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Question and Obsession: Box It Up

Pinky Doodle Poodle’s George Hattori joins us in naming the album tones we’d want to capture in a stompbox.

Q: What album’s guitar tones would you want reproduced in a pedal?

George HattoriPinky Doodle Poodle
A: This is a difficult question, because I’m absolutely in love with the tones of Freddie King and also the tones of Paul Kossoff of the band Free. Neither of them were big users of pedals, though. I already use a ’72 Marshall Super Lead to get as close to Paul’s tones as possible. If I could make a magic pedal that had two settings, Getting Ready… and Fire and Water, that would be it.

Current obsession: It’s kind of been the same for years: I listen to a lot of Free and other classic rock from that era, as well as the great artists those guys were listening to—the Chicago electric blues men. As mentioned, Freddie King, Paul Kossoff, but also Jimmy Page, Malcolm Young, Muddy Waters. Y’know, all the best ones!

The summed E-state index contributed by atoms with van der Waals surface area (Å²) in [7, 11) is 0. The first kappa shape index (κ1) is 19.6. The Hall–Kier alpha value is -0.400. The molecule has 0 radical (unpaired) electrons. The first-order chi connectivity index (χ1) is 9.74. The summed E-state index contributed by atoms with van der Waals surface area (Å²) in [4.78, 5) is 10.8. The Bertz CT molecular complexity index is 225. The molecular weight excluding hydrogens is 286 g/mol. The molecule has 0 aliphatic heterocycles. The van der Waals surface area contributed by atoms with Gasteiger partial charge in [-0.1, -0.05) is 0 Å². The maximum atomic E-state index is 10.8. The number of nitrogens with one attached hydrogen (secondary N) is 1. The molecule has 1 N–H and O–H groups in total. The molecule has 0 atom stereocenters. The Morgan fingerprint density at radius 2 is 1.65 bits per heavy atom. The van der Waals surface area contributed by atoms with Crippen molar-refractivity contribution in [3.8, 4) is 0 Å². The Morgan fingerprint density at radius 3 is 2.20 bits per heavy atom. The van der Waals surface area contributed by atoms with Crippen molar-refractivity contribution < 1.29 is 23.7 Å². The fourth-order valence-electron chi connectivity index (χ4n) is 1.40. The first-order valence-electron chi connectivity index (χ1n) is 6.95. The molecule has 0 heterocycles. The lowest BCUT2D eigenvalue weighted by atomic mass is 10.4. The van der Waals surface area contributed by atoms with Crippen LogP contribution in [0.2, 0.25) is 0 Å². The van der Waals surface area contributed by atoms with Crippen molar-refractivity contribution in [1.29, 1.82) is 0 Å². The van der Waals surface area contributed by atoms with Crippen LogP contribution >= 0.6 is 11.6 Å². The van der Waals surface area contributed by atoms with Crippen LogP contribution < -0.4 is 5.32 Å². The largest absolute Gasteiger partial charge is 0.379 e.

Miles CookmanReader of the Month
A:The Southern Harmony and Musical Companion by the Black Crowes. A dozen different overdrive tones and they’re all great. I’ve basically spent my life trying to find them. It’s a work in progress.


Current obsession: The new Whiskey Myers tune “Die Rockin.’” It’s co-written by Ray Wylie Hubbard and it sounds amazing.

John BohlingerNashville Correspondent
A: My all-time favorite guitar tone is “Lenny”, the instrumental ballad from Stevie Ray Vaughan’s first album. I’m pretty sure the gear was SRV’s “Lenny” Strat, (a ’63 or ’64 Strat body with a mid-’50s maple neck), plugged into his 1964 Vibroverb (later modded by César Díaz). I have an old Strat and the ‘64 Vibroverb but it never sounds like “Lenny.”

The reverb is so lush I wonder if they added some room to it. I wish a pedal could get me there, but it’s not the gear or studio tricks, it’s SRV’s hands and soul, and that cannot be replicated.

Current obsession: Guitar players are just getting faster. I can’t keep up, so I’m trying to go the other way, and work a slow melody. I want to sound more like the solos from Hotel California, and try melodically to tell a story.

Shawn HammondChief Content Officer
A: Division of Laura Lee’s Das Not Compute has a smorgasbord of great tones—furious fuzz, mellow chime, darkly glassy grind, stuttering trems, gnarly sqwonk, searing twang, and howling feedback.


Current obsession: Experimenting with tube and speaker swaps to make my newly acquired ’76 Vibrolux Reverb loud and clean enough to rule not just with my Tele but with booming baritones, too.

Photo by Bernunzio / Uptown-Music